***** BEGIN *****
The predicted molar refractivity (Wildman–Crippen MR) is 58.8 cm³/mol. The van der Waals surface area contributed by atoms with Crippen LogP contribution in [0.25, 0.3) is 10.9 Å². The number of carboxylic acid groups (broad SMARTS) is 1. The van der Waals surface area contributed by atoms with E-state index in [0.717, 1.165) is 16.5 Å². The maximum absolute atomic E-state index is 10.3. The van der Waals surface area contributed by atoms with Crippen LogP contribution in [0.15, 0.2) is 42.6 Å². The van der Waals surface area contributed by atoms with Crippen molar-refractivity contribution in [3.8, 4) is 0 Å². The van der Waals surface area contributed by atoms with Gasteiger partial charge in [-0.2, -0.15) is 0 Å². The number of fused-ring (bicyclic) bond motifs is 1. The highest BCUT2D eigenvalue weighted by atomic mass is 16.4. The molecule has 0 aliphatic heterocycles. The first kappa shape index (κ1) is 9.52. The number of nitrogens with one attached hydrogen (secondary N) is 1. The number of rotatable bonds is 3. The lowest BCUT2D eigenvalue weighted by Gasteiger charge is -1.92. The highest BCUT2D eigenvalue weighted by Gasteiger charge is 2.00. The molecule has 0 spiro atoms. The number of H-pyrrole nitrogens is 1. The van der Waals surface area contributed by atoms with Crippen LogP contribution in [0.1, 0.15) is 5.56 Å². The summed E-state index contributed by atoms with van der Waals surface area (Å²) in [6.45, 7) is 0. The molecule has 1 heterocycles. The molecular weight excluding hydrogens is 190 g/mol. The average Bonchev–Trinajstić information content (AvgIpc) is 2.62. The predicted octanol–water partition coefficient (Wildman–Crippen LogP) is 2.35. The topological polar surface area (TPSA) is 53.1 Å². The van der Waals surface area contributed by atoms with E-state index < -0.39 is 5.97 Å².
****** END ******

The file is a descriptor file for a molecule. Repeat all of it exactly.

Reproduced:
The predicted molar refractivity (Wildman–Crippen MR) is 58.8 cm³/mol. The van der Waals surface area contributed by atoms with Crippen LogP contribution in [0.25, 0.3) is 10.9 Å². The number of carboxylic acid groups (broad SMARTS) is 1. The van der Waals surface area contributed by atoms with E-state index in [0.717, 1.165) is 16.5 Å². The maximum absolute atomic E-state index is 10.3. The van der Waals surface area contributed by atoms with Crippen LogP contribution in [0.15, 0.2) is 42.6 Å². The van der Waals surface area contributed by atoms with Crippen molar-refractivity contribution in [3.8, 4) is 0 Å². The van der Waals surface area contributed by atoms with Gasteiger partial charge in [-0.2, -0.15) is 0 Å². The number of fused-ring (bicyclic) bond motifs is 1. The highest BCUT2D eigenvalue weighted by atomic mass is 16.4. The molecule has 0 aliphatic heterocycles. The first kappa shape index (κ1) is 9.52. The number of nitrogens with one attached hydrogen (secondary N) is 1. The number of rotatable bonds is 3. The lowest BCUT2D eigenvalue weighted by Gasteiger charge is -1.92. The highest BCUT2D eigenvalue weighted by Gasteiger charge is 2.00. The molecule has 0 spiro atoms. The number of H-pyrrole nitrogens is 1. The van der Waals surface area contributed by atoms with Crippen LogP contribution in [0.1, 0.15) is 5.56 Å². The summed E-state index contributed by atoms with van der Waals surface area (Å²) in [6.45, 7) is 0. The molecule has 1 heterocycles. The molecular weight excluding hydrogens is 190 g/mol. The average Bonchev–Trinajstić information content (AvgIpc) is 2.62. The predicted octanol–water partition coefficient (Wildman–Crippen LogP) is 2.35. The topological polar surface area (TPSA) is 53.1 Å². The van der Waals surface area contributed by atoms with E-state index < -0.39 is 5.97 Å².